When a deathly ill woman arrived at a clinic in Harare, Zimbabwe, staff were just as concerned for an accompanying infant as they were for the mother.
The woman required immediate medical attention and was dealt with accordingly, recalled Zakaria Mwatia, a project coordinator for Médecins Sans Frontières (also known as Doctors Without Borders). But it was clear that the child was also in need of assistance.
“The mother had no relatives to take care of the baby,” explained Mwatia. He then mentioned that a Zimbabwean nurse working for MSF ensured that the infant was looked after.
Day and night, at work and at home, Roslyn Bamu kept the malnourished infant by her side.
“Roslyn went home with the baby every evening,” recounted Mwatia. “She ensured proper feeding and medical care. And when the mother recovered and was discharged seven days later, she found that her baby was well cared for.”
Temporary adoptions are obviously not an item included in Bamu’s MSF job description. However, her story is just one example of the efforts performed by MSF national staff on a regular basis.
“I think it is fairly reasonable to assume that in 1971, when MSF started, it was European doctors trekking out to some of the least accessible parts of the world,” said Paul Foreman, head of MSF Amsterdam’s operations in Zimbabwe. “Today, you’ll find that there are about 2,000 international recruits or expats working alongside more than about 25,000 national staff.
“[Expatriates] are outnumbered 10 to one by nationally-hired employees,” Foreman added during an interview at his office in Harare.
Yet media reports often portray MSF as groups of Americans and Europeans dropped into disaster-struck countries and tasked with saving the day.
One notable exception, when journalists did devote attention to national staff, was in 1994, during the genocide in Rwanda. Most international employees were evacuated from the country before the worst of the violence. But MSF’s Rwandan workers had to stay, and nearly 100 were killed.
According to MSF’s International Activity Report 2010, the NGO maintained 87 projects in “areas of armed conflict” and a further 125 in regions undergoing “internal instability” in that year.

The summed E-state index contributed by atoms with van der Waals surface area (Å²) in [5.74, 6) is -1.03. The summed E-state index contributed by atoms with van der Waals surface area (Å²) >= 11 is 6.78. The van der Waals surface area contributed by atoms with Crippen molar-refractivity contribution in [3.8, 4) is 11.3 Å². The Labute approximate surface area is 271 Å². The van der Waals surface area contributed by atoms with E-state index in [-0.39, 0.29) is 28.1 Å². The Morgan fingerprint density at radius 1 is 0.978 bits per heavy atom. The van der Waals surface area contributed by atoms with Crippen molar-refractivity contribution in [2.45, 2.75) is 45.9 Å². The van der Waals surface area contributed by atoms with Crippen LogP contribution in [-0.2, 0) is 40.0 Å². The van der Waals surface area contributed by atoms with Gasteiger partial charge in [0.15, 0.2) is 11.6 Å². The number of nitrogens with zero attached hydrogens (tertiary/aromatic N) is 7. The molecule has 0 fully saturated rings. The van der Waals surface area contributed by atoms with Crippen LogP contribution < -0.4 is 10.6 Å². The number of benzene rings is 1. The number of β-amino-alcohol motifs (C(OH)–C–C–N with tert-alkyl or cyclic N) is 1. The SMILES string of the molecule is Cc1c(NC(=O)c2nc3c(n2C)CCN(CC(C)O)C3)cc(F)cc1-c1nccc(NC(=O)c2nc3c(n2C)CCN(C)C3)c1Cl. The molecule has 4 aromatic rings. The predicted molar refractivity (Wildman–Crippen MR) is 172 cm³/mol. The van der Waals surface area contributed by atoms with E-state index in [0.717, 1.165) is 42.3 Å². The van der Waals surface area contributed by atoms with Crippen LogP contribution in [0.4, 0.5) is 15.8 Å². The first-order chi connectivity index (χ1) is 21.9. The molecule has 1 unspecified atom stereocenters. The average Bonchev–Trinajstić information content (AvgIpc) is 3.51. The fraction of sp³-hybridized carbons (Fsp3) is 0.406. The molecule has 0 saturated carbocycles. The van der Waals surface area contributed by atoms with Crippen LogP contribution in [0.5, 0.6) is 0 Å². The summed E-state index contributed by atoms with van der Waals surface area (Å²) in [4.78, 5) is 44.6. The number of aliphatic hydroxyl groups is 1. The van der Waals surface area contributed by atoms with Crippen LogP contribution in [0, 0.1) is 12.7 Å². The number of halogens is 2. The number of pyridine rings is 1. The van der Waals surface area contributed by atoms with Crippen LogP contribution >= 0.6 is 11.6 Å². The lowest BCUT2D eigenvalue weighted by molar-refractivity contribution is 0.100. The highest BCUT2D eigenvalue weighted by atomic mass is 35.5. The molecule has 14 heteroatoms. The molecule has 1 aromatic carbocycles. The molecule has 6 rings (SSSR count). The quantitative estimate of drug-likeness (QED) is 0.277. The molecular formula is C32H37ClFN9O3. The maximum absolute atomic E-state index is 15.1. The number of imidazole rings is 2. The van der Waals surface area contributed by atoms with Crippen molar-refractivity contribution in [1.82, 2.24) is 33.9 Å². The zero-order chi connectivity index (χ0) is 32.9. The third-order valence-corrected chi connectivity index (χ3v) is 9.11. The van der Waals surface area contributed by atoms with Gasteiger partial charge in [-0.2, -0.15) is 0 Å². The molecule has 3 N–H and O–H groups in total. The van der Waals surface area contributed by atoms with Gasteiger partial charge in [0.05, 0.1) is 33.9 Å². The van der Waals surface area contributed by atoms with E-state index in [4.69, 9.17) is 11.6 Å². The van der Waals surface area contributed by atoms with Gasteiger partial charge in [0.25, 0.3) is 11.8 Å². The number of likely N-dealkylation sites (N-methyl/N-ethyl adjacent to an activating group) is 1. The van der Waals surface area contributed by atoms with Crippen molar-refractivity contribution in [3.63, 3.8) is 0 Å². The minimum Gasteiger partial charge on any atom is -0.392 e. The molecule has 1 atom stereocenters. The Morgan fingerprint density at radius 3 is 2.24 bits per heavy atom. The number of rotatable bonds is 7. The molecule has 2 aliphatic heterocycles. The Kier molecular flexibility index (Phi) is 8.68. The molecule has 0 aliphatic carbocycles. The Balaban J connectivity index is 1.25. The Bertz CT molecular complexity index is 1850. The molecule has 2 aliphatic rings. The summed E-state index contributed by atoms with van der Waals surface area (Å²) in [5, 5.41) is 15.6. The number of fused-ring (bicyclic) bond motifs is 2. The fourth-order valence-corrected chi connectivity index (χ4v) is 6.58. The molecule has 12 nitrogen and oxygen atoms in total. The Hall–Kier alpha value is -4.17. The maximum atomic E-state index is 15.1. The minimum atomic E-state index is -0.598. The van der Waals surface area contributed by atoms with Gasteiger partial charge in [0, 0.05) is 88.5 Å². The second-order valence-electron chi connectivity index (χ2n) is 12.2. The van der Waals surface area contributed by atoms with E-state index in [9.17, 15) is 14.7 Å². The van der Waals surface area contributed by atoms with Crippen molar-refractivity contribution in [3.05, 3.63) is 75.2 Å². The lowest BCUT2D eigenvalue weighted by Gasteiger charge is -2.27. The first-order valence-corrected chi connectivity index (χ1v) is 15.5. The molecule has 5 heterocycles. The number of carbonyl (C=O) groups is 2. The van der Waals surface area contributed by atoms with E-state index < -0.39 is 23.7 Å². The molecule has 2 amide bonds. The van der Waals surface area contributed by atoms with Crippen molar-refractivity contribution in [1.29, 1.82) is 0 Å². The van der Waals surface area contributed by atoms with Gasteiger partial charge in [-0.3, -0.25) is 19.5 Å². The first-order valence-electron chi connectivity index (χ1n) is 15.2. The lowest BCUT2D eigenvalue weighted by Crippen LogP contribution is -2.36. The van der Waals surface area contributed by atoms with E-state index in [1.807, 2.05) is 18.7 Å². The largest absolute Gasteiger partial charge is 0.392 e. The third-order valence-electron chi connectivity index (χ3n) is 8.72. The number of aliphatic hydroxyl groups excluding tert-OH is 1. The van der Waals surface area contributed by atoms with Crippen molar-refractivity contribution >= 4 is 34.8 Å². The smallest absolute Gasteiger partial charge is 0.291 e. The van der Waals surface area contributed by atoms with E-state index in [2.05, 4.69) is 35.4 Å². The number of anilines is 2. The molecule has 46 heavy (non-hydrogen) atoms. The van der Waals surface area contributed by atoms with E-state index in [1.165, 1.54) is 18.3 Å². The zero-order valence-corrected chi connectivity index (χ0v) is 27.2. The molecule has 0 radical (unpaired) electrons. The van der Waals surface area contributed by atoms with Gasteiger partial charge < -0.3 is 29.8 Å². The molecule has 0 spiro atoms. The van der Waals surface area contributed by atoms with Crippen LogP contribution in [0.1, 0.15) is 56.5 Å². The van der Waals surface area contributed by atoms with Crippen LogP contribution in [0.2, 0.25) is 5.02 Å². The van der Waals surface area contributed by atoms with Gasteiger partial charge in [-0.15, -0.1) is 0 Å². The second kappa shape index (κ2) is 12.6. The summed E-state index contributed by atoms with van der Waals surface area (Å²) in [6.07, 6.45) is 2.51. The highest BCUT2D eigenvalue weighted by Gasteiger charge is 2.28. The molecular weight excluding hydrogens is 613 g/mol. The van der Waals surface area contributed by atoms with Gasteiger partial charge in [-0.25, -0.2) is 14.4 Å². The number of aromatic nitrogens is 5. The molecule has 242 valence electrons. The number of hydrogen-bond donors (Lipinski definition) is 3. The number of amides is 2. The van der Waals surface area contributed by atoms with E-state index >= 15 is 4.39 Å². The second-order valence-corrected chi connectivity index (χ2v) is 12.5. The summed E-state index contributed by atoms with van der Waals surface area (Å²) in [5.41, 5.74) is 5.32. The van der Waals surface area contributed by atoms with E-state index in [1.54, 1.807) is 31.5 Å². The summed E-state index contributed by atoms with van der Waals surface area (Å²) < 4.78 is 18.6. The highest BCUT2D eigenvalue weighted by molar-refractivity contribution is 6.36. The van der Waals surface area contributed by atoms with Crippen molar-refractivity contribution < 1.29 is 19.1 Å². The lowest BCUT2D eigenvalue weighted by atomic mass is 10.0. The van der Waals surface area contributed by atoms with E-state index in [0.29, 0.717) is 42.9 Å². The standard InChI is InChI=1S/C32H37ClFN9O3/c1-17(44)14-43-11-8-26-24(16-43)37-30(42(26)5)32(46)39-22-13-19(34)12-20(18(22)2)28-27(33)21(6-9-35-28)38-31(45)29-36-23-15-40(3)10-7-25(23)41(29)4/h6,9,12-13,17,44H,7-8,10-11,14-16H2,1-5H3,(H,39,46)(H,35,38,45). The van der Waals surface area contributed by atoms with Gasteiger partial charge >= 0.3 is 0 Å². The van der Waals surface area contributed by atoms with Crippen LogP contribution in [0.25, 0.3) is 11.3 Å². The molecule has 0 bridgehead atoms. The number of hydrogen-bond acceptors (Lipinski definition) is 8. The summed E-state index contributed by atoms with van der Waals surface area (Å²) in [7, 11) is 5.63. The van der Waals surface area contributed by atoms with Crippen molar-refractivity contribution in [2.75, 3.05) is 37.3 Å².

Regarding the levels of danger, Foreman dismissed the idea that nationals face greater risks than expats. “It’s all about context,” he argued.
“If you look at Badghis in Afghanistan in 2004, five [MSF] people were killed, but it was three international staff of three different nationalities and two Afghans,” he explained. “So the risk in that situation seemed to be just as huge for the Afghan staff and the international staff.”
He called specific attention to the case of Pakistan, where the CIA recently conducted a vaccination program as part of its hunt for Osama bin Laden.
“How do you carry out your normal life as a westerner when everybody knows that there are covert operations being carried out by Western governments that are killing Pakistanis?” Foreman asked. “So the old concept of the passport being the protector, I think, is a little bit of a colonial perspective.”
Dangers aside, teams of international and national staff benefit all involved. Expats have access to national colleagues’ knowledge of local affairs, Foreman said, and staff hired in-country gain experience and skills that they can take to other parts of the world and back to their’ home communities.
Touring MSF’s operations in and around Harare, it was all but impossible to miss examples of such employees.
Mwatia is from Kenya, starting there with MSF as a nurse, and now working as a project coordinator for Zimbabwe. Etalem is Ethiopian, first working with MSF in Addis Ababa, and now serving as a logistics-supply staffer for Zimbabwe. And Magutsa, who began with MSF in Zimbabwe six years ago, recently returned to Harare from a mission in Somaliland, and will soon depart for a posting in Pakistan.
MSF’s primary objective is to save lives, Foreman emphasized. “But after a crisis is over and after the international element pulls out, you leave a significant additional capacity,” he noted. “So with national staff, there is an element of sustainability.”aid > doctors without borders > harare > health > Médecins Sans Frontières > msf > zimbabwe